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Acute Lymphocytic Leukemia In Children

AMBULATORY CARE:

Acute lymphoblastic leukemia (ALL)

is a type of cancer that affects the blood and bone marrow. The bone marrow makes white blood cells (WBC), red blood cells (RBC), and platelets. WBCs help fight infection. RBCs help to carry oxygen throughout the body. Platelets help the blood clot. ALL causes your child's body to make too many immature (young) white blood cells. These cells are cancer (leukemia) cells and cannot fight infection like healthy WBCs. Cancer cells crowd the bone marrow and prevent it from making healthy blood cells. Without enough healthy blood cells, your child is at risk for infection, bleeding, and anemia. Anemia is a low level of red blood cells.

Signs and symptoms:

  • Fever
  • Easy bleeding or bruising
  • Small red spots on your child's skin
  • Bone, rib, or joint pain
  • Swollen lymph nodes in your child's neck, armpits, or groin
  • Weakness, feeling tired, or looking pale
  • Loss of appetite or weight loss

Call 911 if:

  • Your child feels short of breath or has chest pain.
  • Your child hardly moves, speaks, or opens his or her eyes.
  • Your child faints or loses consciousness.

Seek care immediately if:

  • Your child's temperature is greater than 100.4°F (38°C).
  • Your child has heavy bleeding.
  • Your child's heart is beating faster than usual.
  • Your child has blood in his urine or bowel movement.

Contact your child's healthcare provider:

  • Your child has bruising not caused by an injury
  • Your child has nausea or is vomiting.
  • Your child has trouble eating.
  • You have questions or concerns about your child's condition or care.

Treatment for your child's ALL

may depend on your child's age and the results of testing. Your child may get treatment in phases. In the first phase, healthcare providers will give your child treatments to kill leukemia cells. This helps your child's ALL go into remission. Remission means there are no longer signs of leukemia. After your child is in remission, he or she will get the next phase of treatment, called consolidation or intensification. Even if there are no signs of leukemia, there can be hidden leukemia cells. The goal of the consolidation phase is to kill any hidden leukemia cells and prevent relapse. The third phase is called maintenance. The goal of this phase is to kill leukemia cells that may regrow. Treatment may include the following:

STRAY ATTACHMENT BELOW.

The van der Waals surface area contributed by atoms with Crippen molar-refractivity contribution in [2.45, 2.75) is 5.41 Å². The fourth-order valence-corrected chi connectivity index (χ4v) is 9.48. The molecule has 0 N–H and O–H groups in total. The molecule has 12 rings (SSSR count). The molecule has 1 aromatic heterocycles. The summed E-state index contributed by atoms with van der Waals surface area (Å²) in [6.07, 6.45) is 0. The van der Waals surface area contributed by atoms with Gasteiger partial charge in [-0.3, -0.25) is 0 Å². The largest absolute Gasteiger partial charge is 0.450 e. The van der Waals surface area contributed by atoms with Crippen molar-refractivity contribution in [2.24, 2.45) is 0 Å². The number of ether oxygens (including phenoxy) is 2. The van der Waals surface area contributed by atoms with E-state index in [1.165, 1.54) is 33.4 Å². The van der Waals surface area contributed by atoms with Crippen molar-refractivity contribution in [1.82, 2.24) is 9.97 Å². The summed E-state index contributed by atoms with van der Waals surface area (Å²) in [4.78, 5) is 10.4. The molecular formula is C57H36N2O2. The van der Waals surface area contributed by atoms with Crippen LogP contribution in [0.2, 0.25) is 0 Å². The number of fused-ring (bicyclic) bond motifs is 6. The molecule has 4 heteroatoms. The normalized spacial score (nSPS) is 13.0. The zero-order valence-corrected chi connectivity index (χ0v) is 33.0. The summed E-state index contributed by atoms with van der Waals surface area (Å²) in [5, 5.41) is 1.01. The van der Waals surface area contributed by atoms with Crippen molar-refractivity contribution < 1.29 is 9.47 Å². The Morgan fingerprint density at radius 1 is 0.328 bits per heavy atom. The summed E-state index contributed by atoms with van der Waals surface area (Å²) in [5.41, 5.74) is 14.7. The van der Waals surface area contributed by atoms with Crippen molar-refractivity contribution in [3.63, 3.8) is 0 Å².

• Supportive care includes medicines and blood transfusions. Medicines may be given to prevent infections. Blood transfusions may be given to increase your child's level of red blood cells, white blood cells, or platelets.
  • Chemotherapy is the main treatment used to kill cancer cells. Your child's healthcare provider may give him or her different types of chemotherapy. Ask your child's healthcare provider for more information about the types of chemotherapy.
  • Targeted therapy is medicine that finds and kills cancer cells.
  • Radiation therapy shrinks tumors and kills cancer cells with x-rays or gamma rays. It may be given alone or with chemotherapy to treat cancer.
  • A stem cell transplant is a procedure to replace cancer cells with healthy blood cells. Stem cells are taken from a donor and injected into your child's blood. The stem cells go to his or her bone marrow and become new, healthy blood cells.

Prevent infection:

  • Wash your hands and your child's often. Have your child wash his or her hands after he or she uses the bathroom. Have your child wash his or her hands before he or she eats or prepares food.
  • Keep your child away from people who are sick. Keep your child away from people who have a cold or the flu. Also try to keep your child away from crowded places, such as the mall.

Care for your child:

  • Prevent bleeding and bruising in your child. Do not let your child play contact sports, such as football. Use a soft toothbrush to clean your child's teeth. Do not floss your child's teeth while his or her platelet count is low. Have your child blow his or her nose gently. Do not give your child's NSAIDs or aspirin. NSAIDs and aspirin prevent platelets from helping the blood clot. This increases your child's risk for bleeding.
  • Give your child plenty of liquids as directed. Your child may need to drink extra liquids to prevent dehydration. Dehydration is possible if your child is vomiting or has diarrhea from cancer treatments. Ask how much liquid to give your child each day and which liquids are best for him or her.
  • Help your child find ways to exercise. ALL or its treatment may make your child feel tired. Exercise can help your child have more energy. Ask his or her provider what exercises are safe for your child.
  • Feed your child healthy foods. Healthy foods may help your child feel better and have more energy. Examples of healthy foods include fruits, vegetables, whole-grain breads, low-fat dairy products, beans, lean meats, and fish. Ask if your child needs to be on a special diet. Ask about any extra nutrition your child may need, such as nutrition shakes or vitamins.

For more information and support:

It may be difficult for your child to go through cancer treatment. Ask your child's healthcare provider for information about camps for children with cancer.

  • The Leukemia & Lymphoma Society Inc.
    1311 Mamaroneck Avenue
    White Plains , NY 10605
    Phone: 1- 914 - 949-5213
    Phone: 1- 800 - 955-4572
    Web Address: http://www.leukemia-lymphoma.org

Follow up with your child's healthcare provider as directed:

Your child will need to see an oncologist for ongoing treatment. Write down your questions so you remember to ask them during your visits.

Further information

Always consult your healthcare provider to ensure the information displayed on this page applies to your personal circumstances.

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